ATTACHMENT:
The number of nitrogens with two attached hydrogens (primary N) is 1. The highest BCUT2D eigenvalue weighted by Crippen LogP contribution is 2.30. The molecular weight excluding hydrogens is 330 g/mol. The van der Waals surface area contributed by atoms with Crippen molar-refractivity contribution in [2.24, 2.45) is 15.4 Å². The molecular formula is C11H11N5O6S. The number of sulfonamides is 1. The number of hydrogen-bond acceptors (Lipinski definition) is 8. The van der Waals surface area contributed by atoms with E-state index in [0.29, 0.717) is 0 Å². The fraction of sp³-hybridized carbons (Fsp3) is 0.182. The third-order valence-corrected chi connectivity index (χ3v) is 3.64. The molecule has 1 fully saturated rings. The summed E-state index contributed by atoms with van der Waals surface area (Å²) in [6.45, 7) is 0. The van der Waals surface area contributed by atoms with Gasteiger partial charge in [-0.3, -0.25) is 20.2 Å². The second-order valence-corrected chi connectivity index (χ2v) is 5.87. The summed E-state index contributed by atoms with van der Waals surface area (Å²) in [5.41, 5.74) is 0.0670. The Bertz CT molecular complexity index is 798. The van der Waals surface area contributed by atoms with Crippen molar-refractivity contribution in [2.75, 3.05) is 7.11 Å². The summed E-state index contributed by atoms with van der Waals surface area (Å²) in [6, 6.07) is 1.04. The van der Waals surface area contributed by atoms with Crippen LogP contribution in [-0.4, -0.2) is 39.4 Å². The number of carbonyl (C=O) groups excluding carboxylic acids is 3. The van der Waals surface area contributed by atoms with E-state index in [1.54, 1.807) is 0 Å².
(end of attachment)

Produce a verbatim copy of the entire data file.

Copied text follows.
The number of nitrogens with two attached hydrogens (primary N) is 1. The highest BCUT2D eigenvalue weighted by Crippen LogP contribution is 2.30. The molecular weight excluding hydrogens is 330 g/mol. The van der Waals surface area contributed by atoms with Crippen molar-refractivity contribution in [2.24, 2.45) is 15.4 Å². The molecular formula is C11H11N5O6S. The number of sulfonamides is 1. The number of hydrogen-bond acceptors (Lipinski definition) is 8. The van der Waals surface area contributed by atoms with E-state index in [0.29, 0.717) is 0 Å². The fraction of sp³-hybridized carbons (Fsp3) is 0.182. The third-order valence-corrected chi connectivity index (χ3v) is 3.64. The molecule has 1 fully saturated rings. The summed E-state index contributed by atoms with van der Waals surface area (Å²) in [6.45, 7) is 0. The van der Waals surface area contributed by atoms with Gasteiger partial charge in [-0.3, -0.25) is 20.2 Å². The second-order valence-corrected chi connectivity index (χ2v) is 5.87. The summed E-state index contributed by atoms with van der Waals surface area (Å²) in [5.41, 5.74) is 0.0670. The Bertz CT molecular complexity index is 798. The van der Waals surface area contributed by atoms with Crippen molar-refractivity contribution in [2.75, 3.05) is 7.11 Å². The summed E-state index contributed by atoms with van der Waals surface area (Å²) in [6, 6.07) is 1.04. The van der Waals surface area contributed by atoms with Crippen LogP contribution in [-0.4, -0.2) is 39.4 Å². The number of carbonyl (C=O) groups excluding carboxylic acids is 3. The van der Waals surface area contributed by atoms with E-state index in [1.54, 1.807) is 0 Å².